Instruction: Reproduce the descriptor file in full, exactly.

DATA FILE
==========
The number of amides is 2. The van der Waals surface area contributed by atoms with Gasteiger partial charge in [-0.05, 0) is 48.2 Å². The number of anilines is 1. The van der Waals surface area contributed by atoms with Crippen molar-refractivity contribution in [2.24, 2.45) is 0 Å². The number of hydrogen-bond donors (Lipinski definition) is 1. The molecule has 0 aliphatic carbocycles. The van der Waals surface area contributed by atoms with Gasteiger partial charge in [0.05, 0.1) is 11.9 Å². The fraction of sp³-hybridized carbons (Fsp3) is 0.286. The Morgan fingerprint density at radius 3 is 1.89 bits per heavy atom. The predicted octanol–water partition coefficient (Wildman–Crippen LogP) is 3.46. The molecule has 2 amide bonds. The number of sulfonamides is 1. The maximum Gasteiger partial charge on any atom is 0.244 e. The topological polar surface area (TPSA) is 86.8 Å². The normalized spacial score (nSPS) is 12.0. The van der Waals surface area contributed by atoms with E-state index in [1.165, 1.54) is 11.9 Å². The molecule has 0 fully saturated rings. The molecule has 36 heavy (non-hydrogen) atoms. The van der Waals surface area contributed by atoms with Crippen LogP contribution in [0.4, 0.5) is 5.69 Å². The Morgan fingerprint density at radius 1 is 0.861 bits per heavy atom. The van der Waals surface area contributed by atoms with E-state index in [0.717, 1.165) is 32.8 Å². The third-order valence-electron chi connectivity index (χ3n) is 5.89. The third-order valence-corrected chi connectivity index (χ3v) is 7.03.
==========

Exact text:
The number of amides is 2. The van der Waals surface area contributed by atoms with Gasteiger partial charge in [-0.05, 0) is 48.2 Å². The number of anilines is 1. The van der Waals surface area contributed by atoms with Crippen molar-refractivity contribution in [2.24, 2.45) is 0 Å². The number of hydrogen-bond donors (Lipinski definition) is 1. The molecule has 0 aliphatic carbocycles. The van der Waals surface area contributed by atoms with Gasteiger partial charge in [0.05, 0.1) is 11.9 Å². The fraction of sp³-hybridized carbons (Fsp3) is 0.286. The Morgan fingerprint density at radius 3 is 1.89 bits per heavy atom. The predicted octanol–water partition coefficient (Wildman–Crippen LogP) is 3.46. The molecule has 2 amide bonds. The number of sulfonamides is 1. The maximum Gasteiger partial charge on any atom is 0.244 e. The topological polar surface area (TPSA) is 86.8 Å². The normalized spacial score (nSPS) is 12.0. The van der Waals surface area contributed by atoms with E-state index in [1.165, 1.54) is 11.9 Å². The molecule has 0 fully saturated rings. The molecule has 36 heavy (non-hydrogen) atoms. The van der Waals surface area contributed by atoms with Crippen LogP contribution in [0.4, 0.5) is 5.69 Å². The Morgan fingerprint density at radius 1 is 0.861 bits per heavy atom. The van der Waals surface area contributed by atoms with E-state index in [0.717, 1.165) is 32.8 Å². The third-order valence-electron chi connectivity index (χ3n) is 5.89. The third-order valence-corrected chi connectivity index (χ3v) is 7.03.